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Paul Rumley examines how far the Court will let you go, in terms of expert evidence, in looking at all of the possible consequences arising from clinical negligence, including whether or not you can have your own expert or if you have to instruct an expert jointly with the Defendant.
By Paul Rumley
In all clinical negligence cases it is necessary to seek input and advice from specialist medical experts. These experts provide independent advice on issues such as the standard of medical treatment provided, whether the patient has suffered avoidable harm as a result of any substandard medical treatment and also the nature of the harm suffered and the prognosis for the injuries. Experts can be instructed by either party, or in some cases by both parties jointly. A recent reported clinical negligence case has looked at the issue of single or joint instruction of experts.
In the ongoing case of Yearsley v Mid Cheshire Hospitals NHS Trust the Claimant is pursuing a claim that he developed chronic infection to his right foot following surgery. In brief, it is alleged that this, in turn, led to surgery to the shoulder for septic arthritis which in turn caused or exacerbated dementia.
The Claimant wanted to instruct an expert to consider the link between his physical surgery, and his dementia and therefore whether that formed part of the injury he could claim compensation for as being caused by the negligent medical treatment he received originally.
The Defendant Trust tried to resist the Claimant being able to obtain and adduce this further evidence, despite their own instructed expert indicating that the Claimant did indeed have significant dementia which required a proper assessment. They argued that either a single joint expert (one expert instructed by both parties at the same time) should be instructed, or at least a single expert should conduct the testing for dementia.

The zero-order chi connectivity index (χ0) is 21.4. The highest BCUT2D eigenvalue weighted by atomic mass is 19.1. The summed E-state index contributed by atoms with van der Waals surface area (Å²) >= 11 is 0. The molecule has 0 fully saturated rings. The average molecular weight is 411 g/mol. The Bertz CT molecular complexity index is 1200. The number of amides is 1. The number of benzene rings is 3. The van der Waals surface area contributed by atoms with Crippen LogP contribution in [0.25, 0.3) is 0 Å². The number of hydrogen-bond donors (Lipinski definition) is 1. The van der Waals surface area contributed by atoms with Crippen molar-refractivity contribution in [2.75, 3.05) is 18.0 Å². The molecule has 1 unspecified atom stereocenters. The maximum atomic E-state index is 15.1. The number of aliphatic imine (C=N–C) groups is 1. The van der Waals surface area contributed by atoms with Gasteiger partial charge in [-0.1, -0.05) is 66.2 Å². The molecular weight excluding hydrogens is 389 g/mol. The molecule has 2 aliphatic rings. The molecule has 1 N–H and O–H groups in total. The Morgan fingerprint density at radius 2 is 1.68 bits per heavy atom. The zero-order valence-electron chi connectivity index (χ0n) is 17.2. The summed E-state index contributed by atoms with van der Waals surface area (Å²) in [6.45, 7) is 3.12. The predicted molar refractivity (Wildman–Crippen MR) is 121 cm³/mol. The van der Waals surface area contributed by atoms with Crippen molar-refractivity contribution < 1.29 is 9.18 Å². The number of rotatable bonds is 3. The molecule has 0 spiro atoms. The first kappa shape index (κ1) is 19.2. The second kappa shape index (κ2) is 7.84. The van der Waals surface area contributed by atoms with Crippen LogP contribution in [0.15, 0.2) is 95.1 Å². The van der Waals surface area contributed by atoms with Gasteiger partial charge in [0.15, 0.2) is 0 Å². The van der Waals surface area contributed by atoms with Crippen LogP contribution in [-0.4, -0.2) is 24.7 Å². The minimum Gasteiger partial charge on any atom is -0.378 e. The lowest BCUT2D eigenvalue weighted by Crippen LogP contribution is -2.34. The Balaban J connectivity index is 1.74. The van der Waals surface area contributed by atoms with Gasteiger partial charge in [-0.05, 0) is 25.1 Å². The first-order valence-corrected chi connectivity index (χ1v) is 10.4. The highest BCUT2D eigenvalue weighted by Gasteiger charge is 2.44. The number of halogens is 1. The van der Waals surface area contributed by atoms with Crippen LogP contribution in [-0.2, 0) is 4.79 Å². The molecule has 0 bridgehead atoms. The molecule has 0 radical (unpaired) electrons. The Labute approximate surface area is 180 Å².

If you have a single joint expert, there are a number of potential complications for the claim:
The Judge, Mrs Justice Whipple, considered the arguments made by both parties in June 2016. She noted in her judgment that she was very mindful of the costs of additional expert evidence, but found the following:
It is of vital importance that Claimants, who have the burden of proof in a clinical negligence claim, are allowed to fully and openly investigate their claim, and understand what the strengths and weaknesses are. Single joint experts, in certain circumstances, can inhibit that for the reasons set out above. To that extent, the Court therefore go primarily with the Claimant instructing an expert first, to see if the Defendant would accept the findings and thereby reduce the costs of litigation.
In my experience, Defendants increasingly push for single joint experts in lots of claims. This case is a timely reminder that they will not necessarily be successful in such arguments, because that may not be appropriate in certain cases, and that Claimants need to consider arguing for their own expert. It is still an issue which needs to be decided on a case-by-case basis, depending on the importance of the issues the expert needs to advise on, and should not be conceded readily or automatically by specialist Claimant clinical negligence solicitors.